A minor problem here: Emerald was already a level playing field. All developers have always had svn commit access. All developers have always had write access to the website. The servers were technically owned by Fractured, but Chalice, Discrete, Phox and Fractured all had full administrative access – and Phox and Chalice were the ones who actually did all the administrating (which one varied depending on which server you were referring to). Fractured was sufficiently incompetent that he couldn’t set up a cron job I needed, and I had to paste him the line. Ironically, this was the cron job that regenerated their login screen every five minutes. (I wrote the login screen; it didn’t have any ridiculous iframes at the time.)

Fractured, for all the “leader” status that he seems to have acquired, was never really the leader in any non-monetary sense. If people disagreed with him, they would ignore what he said – and he was less revert-war happy than many others, so ignoring him was frequently successful. By saying this, I do not wish to implicate the others in this latest event; I shall assume they simply didn’t notice that he did it. I was not party to that discussion, having already left by the time it happened.

The restructuring effort, effectively, boils down to “We don’t like the ModularSystems name, or the ongoing association with Onyx, or the IP logging, or…” – which was always an ongoing discussion; moreso since Modular Systems LLC was incorporated (or we were told it was; anyone found the registration records yet?).

Oh, and if it’s a level playing field, why are there only three people to contact? They can’t have lost all but two developers and their leader/PR. That’s about as level as before, then, from an external perspective; “All animals are equal, but some animals are more equal than others.”

As an addendum: I do trust Jessica to a reasonable extent, but she seems to be quite happily spinning this “restructuring” effort to be far more significant than it actually is. I’m surprised.

Emerald Shenanigans

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So, Emerald has been up to things again. This time they’ve been “boasting” about their traffic (but not their spelling ability, clearly). By including 32 iframes to another website in their login screen. That means that every time someone launched Emerald, they made thirty-two requests to this website. This happens several times per second; that’s quite a lot of requests for an unsuspecting site. They hid this from the users inside a 1x1 pixel hidden div. They did this for some weeks until they were caught. This affected every version of Emerald.

The offending code has since been removed, but Google has it cached (update: Modular Systems got this cache removed); if you don’t feel like visiting this page (which will, incidentally, cause you to also load these pages), look at this screenshot instead.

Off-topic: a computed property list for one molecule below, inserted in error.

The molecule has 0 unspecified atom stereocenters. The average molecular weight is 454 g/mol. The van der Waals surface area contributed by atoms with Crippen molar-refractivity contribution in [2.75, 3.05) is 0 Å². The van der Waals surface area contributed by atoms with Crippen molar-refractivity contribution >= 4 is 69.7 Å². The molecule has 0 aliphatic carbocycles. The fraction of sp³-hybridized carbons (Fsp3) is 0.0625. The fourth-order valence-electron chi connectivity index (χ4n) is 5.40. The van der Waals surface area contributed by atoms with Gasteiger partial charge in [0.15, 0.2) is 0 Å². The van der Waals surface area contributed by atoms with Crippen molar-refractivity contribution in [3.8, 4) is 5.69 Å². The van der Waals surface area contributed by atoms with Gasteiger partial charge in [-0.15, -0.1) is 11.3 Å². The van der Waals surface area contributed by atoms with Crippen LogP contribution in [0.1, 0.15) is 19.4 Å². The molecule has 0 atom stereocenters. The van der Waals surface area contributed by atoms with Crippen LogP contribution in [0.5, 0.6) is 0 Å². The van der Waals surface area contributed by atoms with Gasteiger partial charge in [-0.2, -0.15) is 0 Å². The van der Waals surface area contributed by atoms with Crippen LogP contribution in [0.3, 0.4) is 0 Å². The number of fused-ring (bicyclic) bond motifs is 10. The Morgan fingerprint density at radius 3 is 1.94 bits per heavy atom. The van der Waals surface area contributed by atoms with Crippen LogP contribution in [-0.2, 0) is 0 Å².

Even if you accept Emerald’s “boasting” claim, in this claim they refer to the targeted site as malicious. Why in their right mind would they force all their users to load a malicious site without telling them? Thirty-two times, for that matter.

Emerald has a tendency to attract drama. Much of it is unwarranted. I feel that this, however, crosses the line.


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Hello there! This appears to be an actual post, for the first time since 2008. Amazing, no? Anyway…

I have spent the last day and a half or so working on a new website, http://megaprim.sl. It is a megaprim search engine - essentially, enter the required size and it’ll show you the best matches and send you one of your choice. It also does a couple of neat things like allowing greater/less than searches, skipping axes, and searching various permutations that might match better than those you actually entered. Additionally, for more for show than anything else, it renders previews of all the prims. Because it can.

Example search: Any prim with one side of 100m (when would that be useful? No idea!)

Hopefully someone will find this vaguely useful. Comments would be appreciated! :D

Twitterbot for Plurk

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Twitterbot is the result of a night-and-half-a-day of hacking. It’s a Plurk bot that integrates your Twitter stream into your Plurk timeline, creating plurks for each tweet, and (attempting to) merge Twitter conversations into a single Plurk thread. It’ll also forward any response you make in these threads back to Twitter.